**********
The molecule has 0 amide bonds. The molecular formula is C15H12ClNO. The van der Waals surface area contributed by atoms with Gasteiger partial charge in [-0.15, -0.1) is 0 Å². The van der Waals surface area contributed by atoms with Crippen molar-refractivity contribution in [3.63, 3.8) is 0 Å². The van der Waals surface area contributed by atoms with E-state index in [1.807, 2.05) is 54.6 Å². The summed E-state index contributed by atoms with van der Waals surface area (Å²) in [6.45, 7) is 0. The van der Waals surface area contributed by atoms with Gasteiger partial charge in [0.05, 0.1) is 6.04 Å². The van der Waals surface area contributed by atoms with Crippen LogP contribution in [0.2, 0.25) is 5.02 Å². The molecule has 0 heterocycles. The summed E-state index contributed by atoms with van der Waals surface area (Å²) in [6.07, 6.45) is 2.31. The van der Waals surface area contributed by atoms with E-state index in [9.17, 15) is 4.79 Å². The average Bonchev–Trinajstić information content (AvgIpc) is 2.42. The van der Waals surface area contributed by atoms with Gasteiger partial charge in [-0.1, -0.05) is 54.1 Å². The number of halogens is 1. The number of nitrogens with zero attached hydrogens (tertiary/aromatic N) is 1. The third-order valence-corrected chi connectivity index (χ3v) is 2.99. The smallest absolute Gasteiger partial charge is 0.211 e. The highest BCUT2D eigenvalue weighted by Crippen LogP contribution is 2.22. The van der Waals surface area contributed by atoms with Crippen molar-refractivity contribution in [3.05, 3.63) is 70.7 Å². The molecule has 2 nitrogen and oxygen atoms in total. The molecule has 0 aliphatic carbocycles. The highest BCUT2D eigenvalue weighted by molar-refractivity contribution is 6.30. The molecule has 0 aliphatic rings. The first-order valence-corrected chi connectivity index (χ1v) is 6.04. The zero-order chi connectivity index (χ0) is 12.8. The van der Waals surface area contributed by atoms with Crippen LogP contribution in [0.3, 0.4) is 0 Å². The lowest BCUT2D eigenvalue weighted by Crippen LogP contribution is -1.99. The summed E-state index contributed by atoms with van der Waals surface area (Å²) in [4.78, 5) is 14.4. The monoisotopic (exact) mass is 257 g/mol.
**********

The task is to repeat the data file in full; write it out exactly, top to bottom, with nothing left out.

The molecule has 0 amide bonds. The molecular formula is C15H12ClNO. The van der Waals surface area contributed by atoms with Gasteiger partial charge in [-0.15, -0.1) is 0 Å². The van der Waals surface area contributed by atoms with Crippen molar-refractivity contribution in [3.63, 3.8) is 0 Å². The van der Waals surface area contributed by atoms with E-state index in [1.807, 2.05) is 54.6 Å². The summed E-state index contributed by atoms with van der Waals surface area (Å²) in [6.45, 7) is 0. The van der Waals surface area contributed by atoms with Gasteiger partial charge in [0.05, 0.1) is 6.04 Å². The van der Waals surface area contributed by atoms with Crippen LogP contribution in [0.2, 0.25) is 5.02 Å². The molecule has 0 heterocycles. The summed E-state index contributed by atoms with van der Waals surface area (Å²) in [6.07, 6.45) is 2.31. The van der Waals surface area contributed by atoms with E-state index in [9.17, 15) is 4.79 Å². The average Bonchev–Trinajstić information content (AvgIpc) is 2.42. The van der Waals surface area contributed by atoms with Gasteiger partial charge in [-0.1, -0.05) is 54.1 Å². The number of halogens is 1. The number of nitrogens with zero attached hydrogens (tertiary/aromatic N) is 1. The third-order valence-corrected chi connectivity index (χ3v) is 2.99. The smallest absolute Gasteiger partial charge is 0.211 e. The highest BCUT2D eigenvalue weighted by Crippen LogP contribution is 2.22. The van der Waals surface area contributed by atoms with Crippen molar-refractivity contribution in [3.05, 3.63) is 70.7 Å². The molecule has 2 nitrogen and oxygen atoms in total. The molecule has 0 aliphatic carbocycles. The highest BCUT2D eigenvalue weighted by molar-refractivity contribution is 6.30. The molecule has 0 aliphatic rings. The first-order valence-corrected chi connectivity index (χ1v) is 6.04. The zero-order chi connectivity index (χ0) is 12.8. The van der Waals surface area contributed by atoms with Crippen LogP contribution in [0.3, 0.4) is 0 Å². The lowest BCUT2D eigenvalue weighted by Crippen LogP contribution is -1.99. The summed E-state index contributed by atoms with van der Waals surface area (Å²) in [4.78, 5) is 14.4. The monoisotopic (exact) mass is 257 g/mol.